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Defanged but Okay: Why GSW doesn't need the head of its snake to finish off Houston

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Fadeaway World

The old adage goes "Cut off the head of the snake and the body dies". It goes without saying that Stephen Curry and his 30.1ppg is the head of Golden State's blue and yellow boa. Houston seemed to catch a lucky break then when Steph tweaked his ankle in the open court during their Game 1 matchup in Oakland. But as Monday's 115-106 win over the Houston Rockets sans Curry showed, Golden State doesn't need it's head to strangle foes.

Steph has been the Warrior's lynchpin the entire season, with a blistering 18.3 net rating that led the league. This is even more impressive when you consider the Warrior's were actually outscored with Curry off the floor (-3.7 net rating in minutes without Curry). We all know Curry is a basketball wizard, the key that unlocks Golden State's historic offensive machine. Even when he's not 100% the threat of his unlimited range bends the defense in unique ways that allow for the Warriors flurry of screens and backdoor cuts to lead to easy buckets. But that unrivaled skillet is exactly why Steve Kerr has to bench Curry for the remainder of the series and trust the rest of his record-shattering team to get the job done.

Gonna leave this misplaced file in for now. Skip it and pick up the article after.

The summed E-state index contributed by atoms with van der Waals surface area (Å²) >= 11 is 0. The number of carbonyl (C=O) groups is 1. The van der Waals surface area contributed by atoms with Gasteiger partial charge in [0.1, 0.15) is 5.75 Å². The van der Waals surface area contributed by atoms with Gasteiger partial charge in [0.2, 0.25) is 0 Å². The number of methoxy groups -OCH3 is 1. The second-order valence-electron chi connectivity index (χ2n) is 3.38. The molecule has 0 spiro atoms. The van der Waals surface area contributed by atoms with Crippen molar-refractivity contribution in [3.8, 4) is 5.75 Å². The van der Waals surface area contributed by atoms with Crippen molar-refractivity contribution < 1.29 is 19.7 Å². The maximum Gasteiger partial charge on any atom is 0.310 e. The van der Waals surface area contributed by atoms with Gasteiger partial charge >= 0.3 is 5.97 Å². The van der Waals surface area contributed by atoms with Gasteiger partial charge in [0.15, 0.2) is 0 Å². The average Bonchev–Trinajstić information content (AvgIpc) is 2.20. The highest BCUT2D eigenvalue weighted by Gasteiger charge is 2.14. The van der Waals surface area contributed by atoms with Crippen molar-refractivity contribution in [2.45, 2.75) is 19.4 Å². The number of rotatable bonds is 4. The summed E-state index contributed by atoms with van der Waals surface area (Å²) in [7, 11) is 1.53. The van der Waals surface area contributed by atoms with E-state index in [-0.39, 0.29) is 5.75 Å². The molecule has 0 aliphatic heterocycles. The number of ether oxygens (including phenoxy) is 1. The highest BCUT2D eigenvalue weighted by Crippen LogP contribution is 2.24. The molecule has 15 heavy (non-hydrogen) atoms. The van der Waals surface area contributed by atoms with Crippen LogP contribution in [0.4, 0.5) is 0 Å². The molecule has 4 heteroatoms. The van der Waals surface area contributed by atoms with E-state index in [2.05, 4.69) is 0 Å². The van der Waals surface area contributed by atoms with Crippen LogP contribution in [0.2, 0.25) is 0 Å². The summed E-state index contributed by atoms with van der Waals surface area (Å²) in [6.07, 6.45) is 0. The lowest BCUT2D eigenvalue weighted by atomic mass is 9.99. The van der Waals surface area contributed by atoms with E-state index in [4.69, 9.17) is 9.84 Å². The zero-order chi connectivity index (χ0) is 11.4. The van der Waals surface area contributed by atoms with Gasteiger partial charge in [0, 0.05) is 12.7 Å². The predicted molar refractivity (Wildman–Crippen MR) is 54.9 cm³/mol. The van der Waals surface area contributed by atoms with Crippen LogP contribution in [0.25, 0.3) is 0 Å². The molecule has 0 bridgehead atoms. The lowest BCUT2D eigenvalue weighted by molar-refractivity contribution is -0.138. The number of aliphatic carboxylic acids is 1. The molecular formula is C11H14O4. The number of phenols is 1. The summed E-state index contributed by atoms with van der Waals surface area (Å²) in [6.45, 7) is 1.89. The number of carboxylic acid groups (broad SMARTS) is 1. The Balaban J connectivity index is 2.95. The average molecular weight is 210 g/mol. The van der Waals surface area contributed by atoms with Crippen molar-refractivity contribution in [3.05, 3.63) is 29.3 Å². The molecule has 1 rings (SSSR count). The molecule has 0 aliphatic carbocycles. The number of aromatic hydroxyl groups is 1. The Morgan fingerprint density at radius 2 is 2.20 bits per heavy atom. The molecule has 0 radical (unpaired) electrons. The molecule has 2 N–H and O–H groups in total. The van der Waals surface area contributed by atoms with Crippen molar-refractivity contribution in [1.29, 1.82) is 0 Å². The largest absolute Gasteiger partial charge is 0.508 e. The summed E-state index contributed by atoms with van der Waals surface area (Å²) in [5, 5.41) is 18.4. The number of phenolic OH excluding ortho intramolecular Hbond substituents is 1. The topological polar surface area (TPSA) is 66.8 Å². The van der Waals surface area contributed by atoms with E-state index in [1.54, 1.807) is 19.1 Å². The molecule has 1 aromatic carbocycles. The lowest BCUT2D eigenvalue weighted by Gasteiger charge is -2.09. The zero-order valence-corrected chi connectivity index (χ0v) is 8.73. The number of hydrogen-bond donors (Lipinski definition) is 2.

Curry tweaked his right ankle with just 1:29 left in the first half of Saturday's game, tracking the path of a made field goal.